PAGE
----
I have been extending my research to primary research, and this has involved looking in stores that sell books aimed at children and looking at how they display their books. I found that in The Works which is a store that sells books and a variety of other products at low prices had heavily segregated books that were deemed for boys and books that were deemed for girls. They were on separate shelves and you can see the definite stereotypical colour schemes of pinks and purples for girls and blues for boys, the covers of the books show stereotypical imagery that is seen as socially acceptable for boys and one set socially acceptable for girls. Now i by no means think this is the fault of the illustrator, because as an illustrator you are working for a client and your freedoms are sometimes limited. What i would like to know , is there anything you can do as an illustrator to eleviate this issue? I am going to contact some illustrators to ask about their experiences and whether they feel they can tackle gender representation within their work. Also, not all books are this obviously stereotyped through imagery,and i have found some examples of books that i think seem gender neutral, or much less pigeonholed than the ones that are labelled as “stories for boys” or “stories for girls”.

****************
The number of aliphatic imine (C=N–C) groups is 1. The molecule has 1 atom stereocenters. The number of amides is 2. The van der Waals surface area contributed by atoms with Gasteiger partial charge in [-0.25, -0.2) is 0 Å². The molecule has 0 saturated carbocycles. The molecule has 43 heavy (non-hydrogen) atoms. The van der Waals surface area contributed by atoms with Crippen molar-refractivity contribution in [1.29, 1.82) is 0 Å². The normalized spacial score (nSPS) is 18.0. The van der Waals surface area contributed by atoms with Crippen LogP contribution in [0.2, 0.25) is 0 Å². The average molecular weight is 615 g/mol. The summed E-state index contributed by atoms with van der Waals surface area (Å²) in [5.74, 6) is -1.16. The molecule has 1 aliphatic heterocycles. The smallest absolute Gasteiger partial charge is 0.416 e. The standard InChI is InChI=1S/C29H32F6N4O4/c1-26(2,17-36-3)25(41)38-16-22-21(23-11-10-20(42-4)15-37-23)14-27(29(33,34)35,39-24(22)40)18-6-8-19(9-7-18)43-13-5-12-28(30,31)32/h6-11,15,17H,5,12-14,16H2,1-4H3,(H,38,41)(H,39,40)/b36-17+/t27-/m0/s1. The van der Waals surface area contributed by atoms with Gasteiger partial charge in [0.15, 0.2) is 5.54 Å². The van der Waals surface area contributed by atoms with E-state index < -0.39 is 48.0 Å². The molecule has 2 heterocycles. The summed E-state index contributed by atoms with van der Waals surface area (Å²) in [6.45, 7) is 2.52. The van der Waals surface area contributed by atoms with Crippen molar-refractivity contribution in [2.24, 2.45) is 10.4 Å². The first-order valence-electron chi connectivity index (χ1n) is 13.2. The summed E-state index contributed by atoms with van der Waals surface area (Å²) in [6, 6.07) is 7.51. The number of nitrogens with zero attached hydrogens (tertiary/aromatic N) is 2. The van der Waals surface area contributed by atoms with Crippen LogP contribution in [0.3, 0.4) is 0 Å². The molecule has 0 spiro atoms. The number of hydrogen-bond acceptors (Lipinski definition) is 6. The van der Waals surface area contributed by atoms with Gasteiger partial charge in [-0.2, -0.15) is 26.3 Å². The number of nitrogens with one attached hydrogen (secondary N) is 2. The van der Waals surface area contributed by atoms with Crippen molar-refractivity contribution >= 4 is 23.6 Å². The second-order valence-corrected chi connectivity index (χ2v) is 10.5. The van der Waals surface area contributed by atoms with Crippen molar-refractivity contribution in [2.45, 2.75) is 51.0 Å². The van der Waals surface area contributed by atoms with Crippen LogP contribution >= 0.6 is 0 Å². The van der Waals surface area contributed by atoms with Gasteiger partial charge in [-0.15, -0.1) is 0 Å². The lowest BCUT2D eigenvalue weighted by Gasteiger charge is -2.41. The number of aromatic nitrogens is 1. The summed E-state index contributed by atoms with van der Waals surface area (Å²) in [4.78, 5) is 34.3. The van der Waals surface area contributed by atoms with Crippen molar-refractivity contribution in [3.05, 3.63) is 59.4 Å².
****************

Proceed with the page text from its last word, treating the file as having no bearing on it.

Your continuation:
10392518_10154857879285151_474194655181954857_n 10431711_10154857879100151_2384855178115018149_n

above are the most obvious stereotypical covers i saw in these shops, i think they show misogynistic views that boys are adventurous and like pirates and robots and dinosaurs, whereas girls are gentle and love fairy’s and baby animals and handbags -_- i find these quite insulting, although i see they have their place because sometimes children really do like these things in their genders, but i feel more should be available and the colouring books/ sticker books should be segregated by subject not by gender, so a boy that likes baby animals feels free to pick up that book and a girl that likes dinosaurs feels the same.

10659329_10154857880140151_5363744150494177325_n 10690220_10154857880730151_3502220520360866750_n 10653678_10154857880895151_5549488525453933676_n 1902075_10154857881025151_8171529968282207840_n 1528732_10154857881180151_6603915587931055483_n 150097_10154857881615151_3101299746920585177_n 1900125_10154857881390151_3178819030528446580_n 10644921_10154857880455151_2007040797682523942_n

above are examples of how childrens books are displayed in both WHSmith and The Works, the books are quite segregated in themselves with separate shelves of books for each gender, the only exceptions are with books for very young children that involve animals such as the peppa pig book which looks applicable to both genders.

1496681_10154857878610151_708295695211670559_nThis is one book i saw that i really loved the cover illustrations, they aren’t gender obvious and they although its called stick- MAN, i think its whimsical illustrations and presence of animals makes it both appealing to boys and girls, this is the kind of illustrating that seems conscious of the issues of gender and is quite androgynous.


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